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There is growing discussion related to narrative in serious game design. This discussion concentrates on at least two larger subjects: the benefits that narrative can entail for learning purposes and the narrative possibilities of computer games. Two paths of discussion exist as independent research fields touching both academic participants as well as representatives from various practical fields. Thus, the question of narrative serious games design is highly multidisciplinary, and the topic includes both theoretical and practical aspects.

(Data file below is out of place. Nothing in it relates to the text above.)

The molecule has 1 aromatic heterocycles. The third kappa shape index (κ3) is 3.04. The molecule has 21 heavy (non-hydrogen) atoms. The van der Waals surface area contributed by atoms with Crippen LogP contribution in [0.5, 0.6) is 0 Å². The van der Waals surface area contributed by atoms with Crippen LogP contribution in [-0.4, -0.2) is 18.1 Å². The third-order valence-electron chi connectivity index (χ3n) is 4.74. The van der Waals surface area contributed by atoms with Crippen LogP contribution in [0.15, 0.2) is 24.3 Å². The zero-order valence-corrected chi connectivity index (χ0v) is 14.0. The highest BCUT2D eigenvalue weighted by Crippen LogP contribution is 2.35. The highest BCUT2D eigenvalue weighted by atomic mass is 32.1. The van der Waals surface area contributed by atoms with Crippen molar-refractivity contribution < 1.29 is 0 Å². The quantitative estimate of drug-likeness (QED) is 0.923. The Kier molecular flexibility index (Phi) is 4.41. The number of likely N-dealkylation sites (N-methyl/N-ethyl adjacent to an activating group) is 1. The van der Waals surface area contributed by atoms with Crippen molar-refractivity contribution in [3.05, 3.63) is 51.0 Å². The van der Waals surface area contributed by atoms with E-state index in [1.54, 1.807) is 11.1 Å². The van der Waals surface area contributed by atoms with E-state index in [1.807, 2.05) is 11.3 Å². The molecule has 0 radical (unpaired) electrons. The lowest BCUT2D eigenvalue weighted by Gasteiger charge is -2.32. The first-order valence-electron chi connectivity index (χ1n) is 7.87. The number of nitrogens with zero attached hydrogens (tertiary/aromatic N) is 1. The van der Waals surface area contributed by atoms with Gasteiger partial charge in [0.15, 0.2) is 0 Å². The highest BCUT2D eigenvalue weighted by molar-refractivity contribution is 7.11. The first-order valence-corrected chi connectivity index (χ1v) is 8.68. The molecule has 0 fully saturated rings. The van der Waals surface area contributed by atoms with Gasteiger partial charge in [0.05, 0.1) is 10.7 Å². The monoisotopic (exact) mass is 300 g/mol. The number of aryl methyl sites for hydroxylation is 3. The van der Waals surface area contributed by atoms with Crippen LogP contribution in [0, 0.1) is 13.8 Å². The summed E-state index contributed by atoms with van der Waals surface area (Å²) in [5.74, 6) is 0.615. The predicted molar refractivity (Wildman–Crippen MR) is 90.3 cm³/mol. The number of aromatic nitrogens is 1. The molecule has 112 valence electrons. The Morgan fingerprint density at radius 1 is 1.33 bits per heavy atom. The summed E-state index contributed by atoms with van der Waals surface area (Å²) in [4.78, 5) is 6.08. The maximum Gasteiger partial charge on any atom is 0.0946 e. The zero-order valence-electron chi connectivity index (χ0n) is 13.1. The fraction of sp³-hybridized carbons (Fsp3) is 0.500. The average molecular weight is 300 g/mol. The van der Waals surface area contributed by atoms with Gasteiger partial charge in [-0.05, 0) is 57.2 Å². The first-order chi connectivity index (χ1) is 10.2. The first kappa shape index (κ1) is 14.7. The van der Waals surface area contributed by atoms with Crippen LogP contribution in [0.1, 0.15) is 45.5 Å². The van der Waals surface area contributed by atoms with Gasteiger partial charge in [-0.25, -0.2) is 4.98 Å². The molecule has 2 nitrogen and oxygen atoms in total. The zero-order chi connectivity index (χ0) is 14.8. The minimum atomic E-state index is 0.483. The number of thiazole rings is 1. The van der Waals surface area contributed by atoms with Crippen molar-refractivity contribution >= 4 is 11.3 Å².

In the research and development of narrative learning game design, one extremely challenging point is the concept of narrative itself. Since various disciplines and theoretical lines use the concept in substantially different ways, there is a strong possibility that researchers and game designers do not understand each other. Subsequently, it remains unclear as to which concepts of the research field and wider discussion may be connectable or at least comparable to one another. In addition, this confusion advances futile controversies. Thus, arguably, there is a need for coherent concepts for narrative game design including narrative, story, and other concepts related to the definitions of these basic constructs. But before these concepts and definitions can be formed, it is important to understand the conceptual and theoretical roots upon which the contemporary discussion is based.